It’s been a little while since I’ve posted because life has been overwhelmingly busy which means there has been very little cooking in the kitchen by me!
But even when you’re busy you have to eat, right?!
I found this awesome chocolate chip cookie recipe on a new favorite of mine…Foodfolio.com. It’s a very friendly place to store all those recipes you love from multiple websites. I believe they give you over 100 free recipe uploads and then you have to pay for the site. I’m thinking I will just be using it for recipes I’ve made and not for what just looks good. This gives you the space to comment on the recipes and the set up is very cute and friendly and it is where I found this new gem!
If you’re anything like me, the Nestle Tollhouse recipe is your go to for chocolate chip cookies. I’m never thrilled with the outcome and have wondered why my cookies never look like the ones you can get at Paradise Bakery or other tasty shops with delectable cookies! Mine are always average and they don’t look that amazing either…there has to be a better way!
Ta da! Here is your new chocolate chip cookie recipe Nestle Tollhouse (can you just hear Phoebe saying it!!) recipe replacement! You will never go back to that recipe after trying this one.
Here are a few things that surprised me about this recipe that you should keep in mind:
- You melt your butter
- You use milk
- You use bread flour
- You use 1 egg and 1 egg yolk
- You use kosher salt
- You refrigerate your dough (I sort of did this already)
- You use a hand mixer (never used this before, but I’m a fan!)
These things may make total sense to you expert cooks out there, but remember, I’m a novice…I don’t know what I’m doing. So, if you know why we do a few of these these…especially with the bread flour, milk and melting the butter….I would love to know! I was always told that melting butter was a big no-no with cookies because it will flatten your cookies. That totally didn’t happen so let me know why!!
A few things I would recommend:
1. Set the temperature for 350 not 375. And set your timer for 10 min not 14. You can see that the cookies on the right are over done at that temperature and time. I played around with the time and temperature for a bit and decided that low and slow was a better cookie. I know altitude plays a part and I’m not sure our altitude here in Whittier, CA, but the 350 degrees 10-11 min worked well for me.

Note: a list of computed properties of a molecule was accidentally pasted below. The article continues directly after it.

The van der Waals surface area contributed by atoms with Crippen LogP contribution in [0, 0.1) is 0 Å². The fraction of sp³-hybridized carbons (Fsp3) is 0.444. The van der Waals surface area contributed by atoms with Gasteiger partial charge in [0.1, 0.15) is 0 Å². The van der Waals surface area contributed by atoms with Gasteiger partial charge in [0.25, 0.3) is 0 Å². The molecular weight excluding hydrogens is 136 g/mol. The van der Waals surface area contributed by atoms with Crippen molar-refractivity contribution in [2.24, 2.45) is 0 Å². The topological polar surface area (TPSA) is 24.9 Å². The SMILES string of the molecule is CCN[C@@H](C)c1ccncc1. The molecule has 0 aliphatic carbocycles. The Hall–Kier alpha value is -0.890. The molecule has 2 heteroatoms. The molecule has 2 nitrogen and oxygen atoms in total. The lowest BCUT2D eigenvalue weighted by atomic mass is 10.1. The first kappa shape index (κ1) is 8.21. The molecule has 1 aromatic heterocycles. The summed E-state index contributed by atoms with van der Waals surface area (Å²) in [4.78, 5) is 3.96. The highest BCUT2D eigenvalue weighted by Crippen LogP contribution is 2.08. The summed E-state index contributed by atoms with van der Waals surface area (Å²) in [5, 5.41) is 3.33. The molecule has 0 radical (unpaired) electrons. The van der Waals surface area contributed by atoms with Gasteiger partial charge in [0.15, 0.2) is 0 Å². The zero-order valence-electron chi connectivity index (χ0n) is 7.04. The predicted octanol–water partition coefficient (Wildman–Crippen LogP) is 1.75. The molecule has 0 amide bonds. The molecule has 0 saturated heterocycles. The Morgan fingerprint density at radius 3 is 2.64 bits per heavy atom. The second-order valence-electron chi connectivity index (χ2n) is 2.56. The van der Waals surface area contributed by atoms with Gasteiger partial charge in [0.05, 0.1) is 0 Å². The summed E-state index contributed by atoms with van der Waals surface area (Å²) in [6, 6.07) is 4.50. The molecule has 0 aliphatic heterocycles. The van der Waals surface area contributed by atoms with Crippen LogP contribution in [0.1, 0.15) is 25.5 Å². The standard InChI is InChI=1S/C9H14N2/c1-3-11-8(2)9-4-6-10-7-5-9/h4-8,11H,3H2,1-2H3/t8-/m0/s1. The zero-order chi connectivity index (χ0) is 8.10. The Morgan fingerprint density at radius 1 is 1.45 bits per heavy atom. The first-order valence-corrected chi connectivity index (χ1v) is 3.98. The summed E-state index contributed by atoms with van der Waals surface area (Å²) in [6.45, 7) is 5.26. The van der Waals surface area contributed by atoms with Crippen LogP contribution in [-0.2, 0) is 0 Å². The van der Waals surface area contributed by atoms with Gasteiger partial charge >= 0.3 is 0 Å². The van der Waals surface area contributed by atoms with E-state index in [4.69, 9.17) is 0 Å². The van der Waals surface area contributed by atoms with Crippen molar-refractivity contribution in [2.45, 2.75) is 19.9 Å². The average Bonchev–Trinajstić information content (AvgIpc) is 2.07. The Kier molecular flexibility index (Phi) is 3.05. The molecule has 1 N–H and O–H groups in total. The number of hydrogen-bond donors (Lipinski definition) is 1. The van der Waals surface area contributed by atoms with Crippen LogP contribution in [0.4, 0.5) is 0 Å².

2. Add in fun ingredients! I used Heath Bar pieces in my first batch which was delicious. I’m going to be using coconut and butter scotch chips in my next batch…maybe not together.
3. Don’t use just one beater on your hand mixer…I was missing one and so I thought that using 1 would be just fine…true…it was fine, however I now know why they don’t sell hand mixers with just one beater. It was like trying to handle a fire hose that was out of control! A little wild and things got all over the place, but I did end up with cookie dough when it was all said and done…had to share my trial and error experience :O)
Let the suspense be over…Here’s the recipe:
Chewy Chocolate Chip Cookies
- 2 sticks unsalted butter
- 2 1/4 cups bread flour
- 1 teaspoon kosher salt
- 1 teaspoon baking soda
- 1/4 cup sugar
- 1 1/4 cups brown sugar
- 1 egg
- 1 egg yolk
- 2 tablespoons milk
- 1 1/2 teaspoons vanilla extract
- 2 cups semisweet chocolate chips
Ice cream scooper (#20 disher, to be exact)
1.Heat oven to 375 degrees F.
2.Melt the butter in a heavy-bottom medium saucepan over low heat. Sift together the flour, salt, and baking soda and set aside.
3.Pour the melted butter in the mixer’s work bowl. Add the sugar and brown sugar. Cream the butter and sugars on medium speed. Add the egg, yolk, 2 tablespoons milk and vanilla extract and mix until well combined. Slowly incorporate the flour mixture until thoroughly combined. Stir in the chocolate chips.
4.Chill the dough, then scoop onto parchment-lined baking sheets, 6 cookies per sheet. Bake for 14 minutes or until golden brown, checking the cookies after 5 minutes. Rotate the baking sheet for even browning. Cool completely and store in an airtight container.